The Russian offensive in the breakaway republic of Chechnya has left the world unsettled. But nowhere has it rattled more nerves than in Eastern and Central Europe.
Client states or subject republics of the former Soviet Union until a few years ago, Russia’s western neighbors have watched the bloodshed through the lens of their own troubled past.
Their view is framed by half a century of repression, which led to Soviet troops crushing unrest. That legacy has aroused apprehension over Chechnya, while at the same time counseling restraint in confronting Moscow.
There are differences between Russian fighting in Chechnya and Soviet forays into the former East Bloc. But the similarities are great enough to create a new urgency for membership in the North Atlantic Treaty Organization among many onetime Soviet satellites.
Even so, it is unlikely the fighting will hasten NATO’s expansion. The Atlantic Alliance is not eager to antagonize or isolate Russia, especially amid political and military uncertainty. NATO has been more concerned about maintaining relations with Moscow than soothing its worried neighbors.
Here is the view of Chechnya from the former East Bloc:
BALTIC STATES: Estonia, Latvia and Lithuania were forcibly annexed by the Soviet Union in 1940 and did not regain independence until 1991. Since then, the countries have squabbled with Moscow over Russian troop withdrawals and Russian minorities.
Official reaction has been cautious. But public sympathy for Chechnya runs deep. Chechen leader Gen. Dzhokar M. Dudayev, who commanded a Soviet strategic bomber brigade in Estonia, refused to mobilize against independence groups in 1991. “There but for the grace of God go the Baltic states,” said Latvian legislator Juris Sinka of the bloodshed in Chechnya.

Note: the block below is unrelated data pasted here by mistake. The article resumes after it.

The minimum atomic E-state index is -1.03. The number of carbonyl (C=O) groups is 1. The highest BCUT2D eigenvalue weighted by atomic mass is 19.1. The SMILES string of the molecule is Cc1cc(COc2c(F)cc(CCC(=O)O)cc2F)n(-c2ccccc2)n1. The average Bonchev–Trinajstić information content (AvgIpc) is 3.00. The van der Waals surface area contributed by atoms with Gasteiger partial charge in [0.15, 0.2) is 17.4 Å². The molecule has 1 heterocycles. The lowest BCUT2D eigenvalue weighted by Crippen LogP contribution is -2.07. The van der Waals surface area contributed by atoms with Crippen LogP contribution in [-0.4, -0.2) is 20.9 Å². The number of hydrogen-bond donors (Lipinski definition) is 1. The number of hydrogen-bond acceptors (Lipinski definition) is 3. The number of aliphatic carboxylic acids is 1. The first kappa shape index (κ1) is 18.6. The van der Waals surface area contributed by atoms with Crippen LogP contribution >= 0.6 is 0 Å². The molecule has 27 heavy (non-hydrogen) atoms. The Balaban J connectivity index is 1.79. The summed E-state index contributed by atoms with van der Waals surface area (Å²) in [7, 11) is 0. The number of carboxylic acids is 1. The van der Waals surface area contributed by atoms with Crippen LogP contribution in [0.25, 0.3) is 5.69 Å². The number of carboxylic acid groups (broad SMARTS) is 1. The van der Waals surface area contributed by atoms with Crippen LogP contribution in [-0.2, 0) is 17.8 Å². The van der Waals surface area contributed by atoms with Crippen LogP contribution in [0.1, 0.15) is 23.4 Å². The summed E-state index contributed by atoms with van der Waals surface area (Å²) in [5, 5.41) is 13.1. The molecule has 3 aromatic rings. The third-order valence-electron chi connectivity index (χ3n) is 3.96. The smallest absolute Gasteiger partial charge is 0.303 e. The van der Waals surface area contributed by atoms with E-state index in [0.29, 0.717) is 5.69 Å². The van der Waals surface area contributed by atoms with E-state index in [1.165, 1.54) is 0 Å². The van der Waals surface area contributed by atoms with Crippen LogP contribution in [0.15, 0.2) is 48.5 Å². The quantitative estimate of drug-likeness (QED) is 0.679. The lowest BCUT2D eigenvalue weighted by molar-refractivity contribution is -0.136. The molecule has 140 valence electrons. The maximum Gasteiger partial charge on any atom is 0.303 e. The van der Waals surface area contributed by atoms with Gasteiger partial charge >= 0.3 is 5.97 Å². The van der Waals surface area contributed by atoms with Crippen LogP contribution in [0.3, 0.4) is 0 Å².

Leaders say the fighting proves that Russia still holds “imperialistic reflexes.” It could sink a proposed agreement that would allow Russian troops to cross Lithuania by road en route to Russia’s Baltic Sea enclave of Kaliningrad.
POLAND: Warsaw has had strained relations with Moscow since the collapse of the Warsaw Pact. Eager to join NATO but aware of the shadow Russia casts, it has been difficult for Poland to balance westward leanings with eastward realities.
Following the United States, the government has characterized the fighting as an internal Russian matter. Other Poles have been more critical. The government has called Moscow to task for attacks on civilians.
There is no real fear that Russia will turn its military might on Poland. But the war has shaken confidence in Russian democracy and confirmed suspicions that violence remains a Moscow policy tool.
CZECH REPUBLIC: Reforms in Czechoslovakia were put down in 1968 when Soviet tanks rolled into Prague. Since splitting from Slovakia in 1993, Czechs have had no common border with the former Soviet Union and are on the fast track to Western integration.
The government was the first in Eastern Europe to criticize the Chechnya offensive. President Vaclav Havel has spoken of Russia’s “massive violation” of human rights.
The underdog Chechens have shamed some Czechs, who gave up in 1968 without a fight. More importantly, the conflict has bolstered arguments that Russia remains militarily adventurous.
SLOVAKIA: With the same Soviet-era history as the Czechs, democratic Slovakia has had a stronger Moscow tilt than its Czech neighbors. Dependent on Russian oil and other trade ties, the Slovak government issued a mild statement on Chechnya that did not mention human rights.
Slovak opposition has spoken of Russian “imperial tendencies” and has drawn comparisons to 1968. It has called for greater solidarity among countries eager for NATO security guarantees.